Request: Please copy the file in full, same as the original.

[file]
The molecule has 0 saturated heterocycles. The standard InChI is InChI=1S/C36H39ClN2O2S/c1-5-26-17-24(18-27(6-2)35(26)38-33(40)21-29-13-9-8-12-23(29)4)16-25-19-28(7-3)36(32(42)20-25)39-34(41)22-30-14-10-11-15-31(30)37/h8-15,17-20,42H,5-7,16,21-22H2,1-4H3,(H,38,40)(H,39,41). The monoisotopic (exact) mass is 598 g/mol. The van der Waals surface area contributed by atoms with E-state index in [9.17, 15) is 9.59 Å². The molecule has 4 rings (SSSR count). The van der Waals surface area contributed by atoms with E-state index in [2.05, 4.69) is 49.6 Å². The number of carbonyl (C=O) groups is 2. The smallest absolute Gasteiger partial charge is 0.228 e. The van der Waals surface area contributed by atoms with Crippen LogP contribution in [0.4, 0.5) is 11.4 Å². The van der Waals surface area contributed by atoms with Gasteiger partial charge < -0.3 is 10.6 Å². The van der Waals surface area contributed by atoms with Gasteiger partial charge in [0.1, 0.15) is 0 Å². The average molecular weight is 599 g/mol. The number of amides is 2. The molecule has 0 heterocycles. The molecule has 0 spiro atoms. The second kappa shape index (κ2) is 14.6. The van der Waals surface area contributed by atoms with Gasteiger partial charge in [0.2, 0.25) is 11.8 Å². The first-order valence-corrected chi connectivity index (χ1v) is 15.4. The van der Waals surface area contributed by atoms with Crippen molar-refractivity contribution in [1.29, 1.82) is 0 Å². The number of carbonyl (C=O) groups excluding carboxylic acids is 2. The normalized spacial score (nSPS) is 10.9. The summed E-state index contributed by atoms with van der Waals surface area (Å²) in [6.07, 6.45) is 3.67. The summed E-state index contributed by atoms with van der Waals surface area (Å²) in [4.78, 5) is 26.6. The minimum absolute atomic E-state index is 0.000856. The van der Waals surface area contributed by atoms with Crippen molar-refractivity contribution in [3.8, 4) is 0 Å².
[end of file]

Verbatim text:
The molecule has 0 saturated heterocycles. The standard InChI is InChI=1S/C36H39ClN2O2S/c1-5-26-17-24(18-27(6-2)35(26)38-33(40)21-29-13-9-8-12-23(29)4)16-25-19-28(7-3)36(32(42)20-25)39-34(41)22-30-14-10-11-15-31(30)37/h8-15,17-20,42H,5-7,16,21-22H2,1-4H3,(H,38,40)(H,39,41). The monoisotopic (exact) mass is 598 g/mol. The van der Waals surface area contributed by atoms with E-state index in [9.17, 15) is 9.59 Å². The molecule has 4 rings (SSSR count). The van der Waals surface area contributed by atoms with E-state index in [2.05, 4.69) is 49.6 Å². The number of carbonyl (C=O) groups is 2. The smallest absolute Gasteiger partial charge is 0.228 e. The van der Waals surface area contributed by atoms with Crippen LogP contribution in [0.4, 0.5) is 11.4 Å². The van der Waals surface area contributed by atoms with Gasteiger partial charge < -0.3 is 10.6 Å². The van der Waals surface area contributed by atoms with Gasteiger partial charge in [0.1, 0.15) is 0 Å². The average molecular weight is 599 g/mol. The number of amides is 2. The molecule has 0 heterocycles. The molecule has 0 spiro atoms. The second kappa shape index (κ2) is 14.6. The van der Waals surface area contributed by atoms with Gasteiger partial charge in [0.2, 0.25) is 11.8 Å². The first-order valence-corrected chi connectivity index (χ1v) is 15.4. The van der Waals surface area contributed by atoms with Crippen molar-refractivity contribution in [1.29, 1.82) is 0 Å². The number of carbonyl (C=O) groups excluding carboxylic acids is 2. The normalized spacial score (nSPS) is 10.9. The summed E-state index contributed by atoms with van der Waals surface area (Å²) in [6.07, 6.45) is 3.67. The summed E-state index contributed by atoms with van der Waals surface area (Å²) in [4.78, 5) is 26.6. The minimum absolute atomic E-state index is 0.000856. The van der Waals surface area contributed by atoms with Crippen molar-refractivity contribution in [3.8, 4) is 0 Å².